students were female (56.3%). More than half of the respondents (51.6%)
reported no income, while 40.4% of them had pocket money totaling
NT$; 5000 or less. Near 80% of the respondents lived in the north of Taiwan,
and 60.7% were fourth year students.
Downloaded by [University of Nebraska, Lincoln] at 15:43 10 April 2015

The rankings of brand attitude items pertaining to cognitive, affective,

and conative components are presented in Table 2. The top-ranked item
was the affective component with a mean value of 3.2549. The scores of
the other two items were both above 3.0. The average brand attitude
was 3.1822. Table 3 shows that the brand attitudes related to cognitive,
affective, and conative significantly affected customer satisfaction. In

TABLE 1. Socio-demographic characteristics of students

Variable Items Number Percents (%)

Gender Male 170 43.7

Female 219 56.3
Income (NT$/ 10,000 101 26.0
month) 10,00120,000 58 14.9
20,001 29 7.5
none 201 51.6
Pocket money 5,000 157 40.4
(NT$/month) 5,00110,000 145 37.3
10,001 87 22.4
Place of residence North of Taiwan 290 74.6
Middle of Taiwan 48 12.3
South of Taiwan 46 11.8
East of Taiwan 5 1.3
Department Tourism 35 9.0
Information systems 95 24.5
Media 56 14.4
Business 111 28.5
Arts 60 15.4
Law 16 4.1
Languages 16 4.1
Grade 1st year 16 4.1
2nd year 51 13.1
3rd year 86 22.1
4th year 236 60.7
Refereed 87

TABLE 2. Mean values for the brand attitudes

Brand attitude Mean Std. deviation

Cognitive component 3.1984 .46682

Affective component 3.2549 .50844
Conative component 3.0756 .56326
Total 3.1822 .43800
Downloaded by [University of Nebraska, Lincoln] at 15:43 10 April 2015

TABLE 3. Factors affecting brand attitude to customers satisfaction

Variable Standardized T value Significance

beta coefficient

Cognitive component 0.193 3.889 0.000

Affective component 0.390 8.063 0.000
Conative component 0.296 7.066 0.000

Note: Multiple R = 0.756; adjusted R2 = 0.569; F = 171.706; Significance F = 0.000.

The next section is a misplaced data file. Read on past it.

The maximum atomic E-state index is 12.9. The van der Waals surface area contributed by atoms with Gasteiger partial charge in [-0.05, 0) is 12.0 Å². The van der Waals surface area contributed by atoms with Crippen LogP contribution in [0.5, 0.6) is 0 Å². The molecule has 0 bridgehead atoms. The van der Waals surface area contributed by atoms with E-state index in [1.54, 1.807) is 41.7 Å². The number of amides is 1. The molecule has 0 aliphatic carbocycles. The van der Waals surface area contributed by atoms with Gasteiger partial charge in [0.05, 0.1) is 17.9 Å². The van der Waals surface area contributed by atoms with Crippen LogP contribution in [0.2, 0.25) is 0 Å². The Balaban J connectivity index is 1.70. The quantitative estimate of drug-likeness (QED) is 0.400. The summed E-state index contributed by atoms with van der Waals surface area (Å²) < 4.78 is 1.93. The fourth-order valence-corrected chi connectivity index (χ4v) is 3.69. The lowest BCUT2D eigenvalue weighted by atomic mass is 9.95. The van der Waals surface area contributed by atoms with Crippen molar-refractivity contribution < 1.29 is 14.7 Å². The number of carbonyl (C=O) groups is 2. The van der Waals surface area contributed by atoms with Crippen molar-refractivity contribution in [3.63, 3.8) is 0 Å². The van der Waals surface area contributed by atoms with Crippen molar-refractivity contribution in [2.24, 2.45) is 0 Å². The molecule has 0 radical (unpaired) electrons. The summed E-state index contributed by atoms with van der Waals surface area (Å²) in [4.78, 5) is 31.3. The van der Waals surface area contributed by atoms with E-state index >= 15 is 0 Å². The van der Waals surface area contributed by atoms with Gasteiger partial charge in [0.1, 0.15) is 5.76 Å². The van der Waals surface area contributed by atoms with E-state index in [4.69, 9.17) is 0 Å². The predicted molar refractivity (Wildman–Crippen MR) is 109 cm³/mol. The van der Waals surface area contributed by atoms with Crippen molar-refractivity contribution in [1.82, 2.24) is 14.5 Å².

TABLE 4. Differences between male and female for the brand

attitude of cognitive, affective, and conative

Brand attitude Gender Mean Std. deviation T value

Cognitive Male 3.2216 0.4988 0.863

Female 3.1804 0.4407
Affective Male 3.2990 0.5166 1.509
Female 3.2207 0.5005
Conative Male 3.0659 0.5772 0.299
Female 3.0831 0.5534

terms of the three brand attitudes relationship with customer satisfaction,

the proposed model explained 56.9% of the variance.
T test and one-way ANOVA analysis was used to compare in the
characteristics of gender, average income and pocket money. As shown in
Table 4 and 5, the gender and income were no significant differences
between in brand attitude. However, the lower pocket money was a more
significant factor than higher pocket money in brand attitude in affective
(Table 6). The low price could be a suitable policy for the marketing to
the coffee stores.

TABLE 5. Differences of income for the brand attitude of cognitive,

affective, and conative

Brand attitude Income Mean Std. deviation F value

Cognitive 10,000 3.2459 0.4233 1.527

10,00120,000 3.2730 0.5137
20,001 3.1092 0.5847
none 3.1659 0.4529
Downloaded by [University of Nebraska, Lincoln] at 15:43 10 April 2015